Self-driving cars will be trialled on the twisting, turning single-track roads of northern Scotland to see how the technology might cope if it becomes widely used.
Scottish ministers are planning to put the vehicles through their paces by confronting them with obstacles including flocks of sheep, passing place stalemates and patchy mobile phone reception.
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It follows the announcement of a £4.35million autonomous bus trial on the Forth Road Bridge next year.
Transport Secretary Michael Matheson told The Scotsman that the tests will help roads bosses see how self-driving vehicles will cope with the country’s “unique environments”.
“The conditions of the roads can be more challenging – narrower, and single-track roads with passing places,” he added.
“There are some unique environments that will allow us to test practical things like livestock on the road – how many of the vehicles adapt and manage in these types of circumstances.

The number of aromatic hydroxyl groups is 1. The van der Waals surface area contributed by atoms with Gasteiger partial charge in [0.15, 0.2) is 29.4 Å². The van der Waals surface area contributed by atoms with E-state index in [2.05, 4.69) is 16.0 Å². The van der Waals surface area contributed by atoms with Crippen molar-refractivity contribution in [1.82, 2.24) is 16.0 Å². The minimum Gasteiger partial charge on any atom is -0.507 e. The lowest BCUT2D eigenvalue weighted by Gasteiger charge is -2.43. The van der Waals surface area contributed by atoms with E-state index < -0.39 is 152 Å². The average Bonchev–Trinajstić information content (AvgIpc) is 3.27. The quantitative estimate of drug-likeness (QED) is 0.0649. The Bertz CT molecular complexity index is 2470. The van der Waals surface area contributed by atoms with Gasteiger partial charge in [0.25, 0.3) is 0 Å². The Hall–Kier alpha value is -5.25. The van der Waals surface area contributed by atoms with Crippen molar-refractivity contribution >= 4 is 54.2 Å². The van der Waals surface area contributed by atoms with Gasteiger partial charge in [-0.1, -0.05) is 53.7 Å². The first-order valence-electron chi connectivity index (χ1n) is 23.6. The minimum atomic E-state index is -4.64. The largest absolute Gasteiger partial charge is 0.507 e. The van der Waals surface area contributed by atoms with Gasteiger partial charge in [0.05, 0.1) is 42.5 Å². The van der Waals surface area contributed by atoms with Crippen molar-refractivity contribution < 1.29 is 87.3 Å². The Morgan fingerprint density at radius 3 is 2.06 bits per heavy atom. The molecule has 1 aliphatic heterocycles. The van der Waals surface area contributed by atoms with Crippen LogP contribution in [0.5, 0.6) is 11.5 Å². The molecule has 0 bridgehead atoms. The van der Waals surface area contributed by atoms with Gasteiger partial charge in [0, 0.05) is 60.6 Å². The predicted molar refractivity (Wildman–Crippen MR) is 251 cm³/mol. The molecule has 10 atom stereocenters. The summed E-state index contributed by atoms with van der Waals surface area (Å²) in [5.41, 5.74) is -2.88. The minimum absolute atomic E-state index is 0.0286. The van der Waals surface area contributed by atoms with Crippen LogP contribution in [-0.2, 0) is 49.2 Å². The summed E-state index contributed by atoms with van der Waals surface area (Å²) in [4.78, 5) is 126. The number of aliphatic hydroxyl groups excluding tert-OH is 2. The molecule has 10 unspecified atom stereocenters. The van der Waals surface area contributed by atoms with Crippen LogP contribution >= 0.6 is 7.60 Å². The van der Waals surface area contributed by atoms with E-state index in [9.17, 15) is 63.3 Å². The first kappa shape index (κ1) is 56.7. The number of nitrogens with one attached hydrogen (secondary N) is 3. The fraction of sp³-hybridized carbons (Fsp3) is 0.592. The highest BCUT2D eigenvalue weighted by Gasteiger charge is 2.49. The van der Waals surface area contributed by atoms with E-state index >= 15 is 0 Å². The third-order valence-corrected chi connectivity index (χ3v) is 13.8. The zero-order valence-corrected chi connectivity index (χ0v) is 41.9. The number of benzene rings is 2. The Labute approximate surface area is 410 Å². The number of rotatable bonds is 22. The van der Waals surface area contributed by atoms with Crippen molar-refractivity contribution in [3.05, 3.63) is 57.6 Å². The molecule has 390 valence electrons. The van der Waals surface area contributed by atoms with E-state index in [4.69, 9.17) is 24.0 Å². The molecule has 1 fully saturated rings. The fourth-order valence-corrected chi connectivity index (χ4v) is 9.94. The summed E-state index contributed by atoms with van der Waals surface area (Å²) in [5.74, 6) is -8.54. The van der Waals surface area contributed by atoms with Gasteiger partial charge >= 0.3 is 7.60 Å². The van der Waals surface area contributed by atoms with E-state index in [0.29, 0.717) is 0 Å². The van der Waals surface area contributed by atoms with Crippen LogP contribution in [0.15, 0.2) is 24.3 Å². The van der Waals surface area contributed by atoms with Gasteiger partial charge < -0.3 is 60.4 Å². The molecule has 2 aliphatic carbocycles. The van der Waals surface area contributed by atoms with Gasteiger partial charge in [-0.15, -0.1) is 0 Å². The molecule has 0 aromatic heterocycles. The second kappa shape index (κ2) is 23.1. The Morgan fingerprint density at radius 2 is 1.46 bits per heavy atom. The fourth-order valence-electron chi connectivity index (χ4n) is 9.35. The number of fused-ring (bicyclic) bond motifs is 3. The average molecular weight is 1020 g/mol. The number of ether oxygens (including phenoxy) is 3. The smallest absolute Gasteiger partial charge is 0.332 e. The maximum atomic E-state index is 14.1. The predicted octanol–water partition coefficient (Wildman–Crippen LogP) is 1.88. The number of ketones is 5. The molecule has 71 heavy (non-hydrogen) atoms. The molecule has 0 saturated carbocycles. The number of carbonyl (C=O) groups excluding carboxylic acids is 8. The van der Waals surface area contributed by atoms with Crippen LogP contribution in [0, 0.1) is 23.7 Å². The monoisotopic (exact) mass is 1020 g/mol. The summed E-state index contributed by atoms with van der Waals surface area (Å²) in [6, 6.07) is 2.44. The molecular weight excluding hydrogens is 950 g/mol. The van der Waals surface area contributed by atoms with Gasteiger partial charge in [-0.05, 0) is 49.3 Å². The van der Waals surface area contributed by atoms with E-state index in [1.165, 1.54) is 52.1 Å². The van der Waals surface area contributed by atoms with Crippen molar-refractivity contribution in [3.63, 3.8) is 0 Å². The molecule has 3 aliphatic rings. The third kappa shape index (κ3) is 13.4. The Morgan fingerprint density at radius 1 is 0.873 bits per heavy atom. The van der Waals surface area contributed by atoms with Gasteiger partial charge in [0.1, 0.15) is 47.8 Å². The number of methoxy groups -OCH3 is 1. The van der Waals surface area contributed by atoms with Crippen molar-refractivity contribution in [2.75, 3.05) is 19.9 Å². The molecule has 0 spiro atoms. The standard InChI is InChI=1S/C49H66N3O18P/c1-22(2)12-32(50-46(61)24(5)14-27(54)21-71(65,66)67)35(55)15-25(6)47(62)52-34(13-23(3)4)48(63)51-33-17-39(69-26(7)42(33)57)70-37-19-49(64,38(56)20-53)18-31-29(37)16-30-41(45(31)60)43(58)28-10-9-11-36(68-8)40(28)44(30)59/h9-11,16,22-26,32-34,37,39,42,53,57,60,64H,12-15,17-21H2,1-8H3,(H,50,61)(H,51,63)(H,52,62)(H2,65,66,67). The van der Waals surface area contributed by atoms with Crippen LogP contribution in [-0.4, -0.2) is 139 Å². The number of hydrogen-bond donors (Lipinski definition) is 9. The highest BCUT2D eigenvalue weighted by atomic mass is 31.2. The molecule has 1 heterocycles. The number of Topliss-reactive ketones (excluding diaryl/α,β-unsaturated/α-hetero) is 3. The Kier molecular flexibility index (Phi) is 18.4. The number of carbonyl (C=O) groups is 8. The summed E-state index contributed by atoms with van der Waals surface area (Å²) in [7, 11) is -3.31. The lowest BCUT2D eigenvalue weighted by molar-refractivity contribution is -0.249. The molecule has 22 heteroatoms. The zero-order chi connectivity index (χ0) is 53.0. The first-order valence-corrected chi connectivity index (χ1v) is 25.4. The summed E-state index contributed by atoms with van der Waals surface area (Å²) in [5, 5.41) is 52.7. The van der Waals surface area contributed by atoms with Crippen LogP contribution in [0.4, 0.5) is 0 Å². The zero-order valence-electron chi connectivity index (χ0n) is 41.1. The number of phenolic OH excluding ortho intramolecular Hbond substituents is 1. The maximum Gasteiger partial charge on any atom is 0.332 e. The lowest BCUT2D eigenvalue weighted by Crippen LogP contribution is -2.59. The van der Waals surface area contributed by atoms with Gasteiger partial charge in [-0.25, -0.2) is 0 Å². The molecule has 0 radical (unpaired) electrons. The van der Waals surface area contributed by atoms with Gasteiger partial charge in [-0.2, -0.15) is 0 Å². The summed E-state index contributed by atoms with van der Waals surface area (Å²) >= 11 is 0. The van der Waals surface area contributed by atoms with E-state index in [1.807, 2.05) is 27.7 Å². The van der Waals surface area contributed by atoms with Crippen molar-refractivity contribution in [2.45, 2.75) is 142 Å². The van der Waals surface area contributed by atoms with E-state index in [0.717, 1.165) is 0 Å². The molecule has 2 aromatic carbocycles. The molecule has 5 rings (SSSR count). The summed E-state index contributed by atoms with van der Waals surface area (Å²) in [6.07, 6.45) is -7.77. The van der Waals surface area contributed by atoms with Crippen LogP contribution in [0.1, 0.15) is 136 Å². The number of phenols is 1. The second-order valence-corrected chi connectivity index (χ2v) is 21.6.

“On some of them, one moment you will have four bars of 4G, then you go round a corner and may have no 4G connection. So how will vehicles adapt to that?”
Mr Matheson stressed the importance of ensuring autonomous vehicles will work in all parts of the country, and not just those with more developed infrastructure.
He added: “If technology is developed on the basis that it works in urban areas then potentially it disadvantages people who live in our rural and more remote areas.
“It’s important that, if this technology is going to be used, we can have the same level of assurances that we may have in our more urban areas.”
Neil Greig, policy and research director for road safety charity IAM RoadSmart, said: “I can’t think of a more challenging environment than rural roads in Scotland.
“Weather, wild animals, lorries, farm vehicles, tourists, cyclists, hikers, motorcyclists, not to mention old signs, potholes and worn markings all combine to provide a real challenge.
“Added to that, the subtle nuances of passing place use will be really difficult to replicate.
“Programming any machine so that it can distinguish between the need to wait opposite a passing place, instead of in it, is just one of the many challenges.”